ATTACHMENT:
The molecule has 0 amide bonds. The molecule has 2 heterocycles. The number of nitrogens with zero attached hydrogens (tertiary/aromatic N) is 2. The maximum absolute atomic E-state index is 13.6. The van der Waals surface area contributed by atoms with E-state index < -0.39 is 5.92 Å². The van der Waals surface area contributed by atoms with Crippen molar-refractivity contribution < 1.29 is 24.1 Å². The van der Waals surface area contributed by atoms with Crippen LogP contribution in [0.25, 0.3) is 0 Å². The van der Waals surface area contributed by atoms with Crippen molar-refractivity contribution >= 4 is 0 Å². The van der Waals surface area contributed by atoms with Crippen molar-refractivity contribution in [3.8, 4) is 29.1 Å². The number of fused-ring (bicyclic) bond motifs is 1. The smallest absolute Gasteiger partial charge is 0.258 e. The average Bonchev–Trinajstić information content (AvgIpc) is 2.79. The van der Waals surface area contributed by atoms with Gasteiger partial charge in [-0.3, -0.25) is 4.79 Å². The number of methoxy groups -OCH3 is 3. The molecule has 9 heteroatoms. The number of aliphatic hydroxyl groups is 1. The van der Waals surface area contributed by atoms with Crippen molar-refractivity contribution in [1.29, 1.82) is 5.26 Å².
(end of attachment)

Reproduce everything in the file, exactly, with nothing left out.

The molecule has 0 amide bonds. The molecule has 2 heterocycles. The number of nitrogens with zero attached hydrogens (tertiary/aromatic N) is 2. The maximum absolute atomic E-state index is 13.6. The van der Waals surface area contributed by atoms with E-state index < -0.39 is 5.92 Å². The van der Waals surface area contributed by atoms with Crippen molar-refractivity contribution < 1.29 is 24.1 Å². The van der Waals surface area contributed by atoms with Crippen LogP contribution in [0.25, 0.3) is 0 Å². The van der Waals surface area contributed by atoms with Crippen molar-refractivity contribution >= 4 is 0 Å². The van der Waals surface area contributed by atoms with Crippen molar-refractivity contribution in [3.8, 4) is 29.1 Å². The number of fused-ring (bicyclic) bond motifs is 1. The smallest absolute Gasteiger partial charge is 0.258 e. The average Bonchev–Trinajstić information content (AvgIpc) is 2.79. The van der Waals surface area contributed by atoms with Gasteiger partial charge in [-0.3, -0.25) is 4.79 Å². The number of methoxy groups -OCH3 is 3. The molecule has 9 heteroatoms. The number of aliphatic hydroxyl groups is 1. The van der Waals surface area contributed by atoms with Crippen molar-refractivity contribution in [1.29, 1.82) is 5.26 Å².